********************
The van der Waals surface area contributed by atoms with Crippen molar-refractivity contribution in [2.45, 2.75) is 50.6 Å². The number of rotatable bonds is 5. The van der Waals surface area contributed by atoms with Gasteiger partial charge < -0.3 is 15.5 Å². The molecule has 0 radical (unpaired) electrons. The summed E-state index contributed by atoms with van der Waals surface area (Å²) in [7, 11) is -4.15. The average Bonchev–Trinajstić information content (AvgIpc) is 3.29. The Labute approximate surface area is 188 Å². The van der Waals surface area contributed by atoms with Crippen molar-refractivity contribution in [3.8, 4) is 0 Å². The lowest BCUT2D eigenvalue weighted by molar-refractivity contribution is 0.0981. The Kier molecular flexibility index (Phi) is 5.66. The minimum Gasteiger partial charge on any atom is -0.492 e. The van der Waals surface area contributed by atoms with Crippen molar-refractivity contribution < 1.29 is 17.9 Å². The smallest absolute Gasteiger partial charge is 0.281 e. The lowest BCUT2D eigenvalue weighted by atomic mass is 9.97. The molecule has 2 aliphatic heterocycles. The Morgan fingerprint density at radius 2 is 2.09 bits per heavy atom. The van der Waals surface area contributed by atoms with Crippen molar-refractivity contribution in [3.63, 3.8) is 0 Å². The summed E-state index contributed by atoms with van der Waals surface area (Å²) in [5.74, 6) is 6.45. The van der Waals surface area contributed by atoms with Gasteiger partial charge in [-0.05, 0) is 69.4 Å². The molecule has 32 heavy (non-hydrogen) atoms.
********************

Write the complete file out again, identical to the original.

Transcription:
The van der Waals surface area contributed by atoms with Crippen molar-refractivity contribution in [2.45, 2.75) is 50.6 Å². The number of rotatable bonds is 5. The van der Waals surface area contributed by atoms with Gasteiger partial charge < -0.3 is 15.5 Å². The molecule has 0 radical (unpaired) electrons. The summed E-state index contributed by atoms with van der Waals surface area (Å²) in [7, 11) is -4.15. The average Bonchev–Trinajstić information content (AvgIpc) is 3.29. The Labute approximate surface area is 188 Å². The van der Waals surface area contributed by atoms with Crippen molar-refractivity contribution in [3.8, 4) is 0 Å². The lowest BCUT2D eigenvalue weighted by molar-refractivity contribution is 0.0981. The Kier molecular flexibility index (Phi) is 5.66. The minimum Gasteiger partial charge on any atom is -0.492 e. The van der Waals surface area contributed by atoms with Crippen molar-refractivity contribution < 1.29 is 17.9 Å². The smallest absolute Gasteiger partial charge is 0.281 e. The lowest BCUT2D eigenvalue weighted by atomic mass is 9.97. The molecule has 2 aliphatic heterocycles. The Morgan fingerprint density at radius 2 is 2.09 bits per heavy atom. The van der Waals surface area contributed by atoms with Crippen molar-refractivity contribution in [3.63, 3.8) is 0 Å². The summed E-state index contributed by atoms with van der Waals surface area (Å²) in [5.74, 6) is 6.45. The van der Waals surface area contributed by atoms with Gasteiger partial charge in [-0.05, 0) is 69.4 Å². The molecule has 32 heavy (non-hydrogen) atoms.